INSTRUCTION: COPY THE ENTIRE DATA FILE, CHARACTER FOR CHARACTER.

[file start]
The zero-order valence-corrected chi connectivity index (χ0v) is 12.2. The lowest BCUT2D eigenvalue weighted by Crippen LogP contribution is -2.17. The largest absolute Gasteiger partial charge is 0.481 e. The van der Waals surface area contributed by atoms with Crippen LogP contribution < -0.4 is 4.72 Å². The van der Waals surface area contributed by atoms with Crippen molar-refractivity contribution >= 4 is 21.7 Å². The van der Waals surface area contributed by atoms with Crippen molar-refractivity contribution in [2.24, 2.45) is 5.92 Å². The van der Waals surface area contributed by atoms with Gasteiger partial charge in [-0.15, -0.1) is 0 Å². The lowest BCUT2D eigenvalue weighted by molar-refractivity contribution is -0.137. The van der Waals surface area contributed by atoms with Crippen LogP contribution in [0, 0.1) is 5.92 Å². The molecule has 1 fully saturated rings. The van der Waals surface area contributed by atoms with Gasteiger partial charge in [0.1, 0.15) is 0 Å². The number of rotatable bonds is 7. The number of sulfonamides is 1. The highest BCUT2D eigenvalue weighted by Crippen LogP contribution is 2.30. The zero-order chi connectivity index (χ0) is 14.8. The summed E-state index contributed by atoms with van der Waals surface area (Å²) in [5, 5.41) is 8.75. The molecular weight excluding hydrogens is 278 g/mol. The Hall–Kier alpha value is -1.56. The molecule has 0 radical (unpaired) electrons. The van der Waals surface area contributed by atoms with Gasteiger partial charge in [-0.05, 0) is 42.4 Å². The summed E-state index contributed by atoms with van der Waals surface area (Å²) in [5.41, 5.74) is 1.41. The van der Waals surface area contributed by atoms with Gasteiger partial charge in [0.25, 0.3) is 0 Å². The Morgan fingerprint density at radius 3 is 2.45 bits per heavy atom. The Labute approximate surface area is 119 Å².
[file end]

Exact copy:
The zero-order valence-corrected chi connectivity index (χ0v) is 12.2. The lowest BCUT2D eigenvalue weighted by Crippen LogP contribution is -2.17. The largest absolute Gasteiger partial charge is 0.481 e. The van der Waals surface area contributed by atoms with Crippen LogP contribution < -0.4 is 4.72 Å². The van der Waals surface area contributed by atoms with Crippen molar-refractivity contribution >= 4 is 21.7 Å². The van der Waals surface area contributed by atoms with Crippen molar-refractivity contribution in [2.24, 2.45) is 5.92 Å². The van der Waals surface area contributed by atoms with Gasteiger partial charge in [-0.15, -0.1) is 0 Å². The lowest BCUT2D eigenvalue weighted by molar-refractivity contribution is -0.137. The van der Waals surface area contributed by atoms with Crippen LogP contribution in [0, 0.1) is 5.92 Å². The molecule has 1 fully saturated rings. The van der Waals surface area contributed by atoms with Gasteiger partial charge in [0.1, 0.15) is 0 Å². The number of rotatable bonds is 7. The number of sulfonamides is 1. The highest BCUT2D eigenvalue weighted by Crippen LogP contribution is 2.30. The zero-order chi connectivity index (χ0) is 14.8. The summed E-state index contributed by atoms with van der Waals surface area (Å²) in [5, 5.41) is 8.75. The molecular weight excluding hydrogens is 278 g/mol. The Hall–Kier alpha value is -1.56. The molecule has 0 radical (unpaired) electrons. The van der Waals surface area contributed by atoms with Gasteiger partial charge in [-0.05, 0) is 42.4 Å². The summed E-state index contributed by atoms with van der Waals surface area (Å²) in [5.41, 5.74) is 1.41. The van der Waals surface area contributed by atoms with Gasteiger partial charge in [0.25, 0.3) is 0 Å². The Morgan fingerprint density at radius 3 is 2.45 bits per heavy atom. The Labute approximate surface area is 119 Å².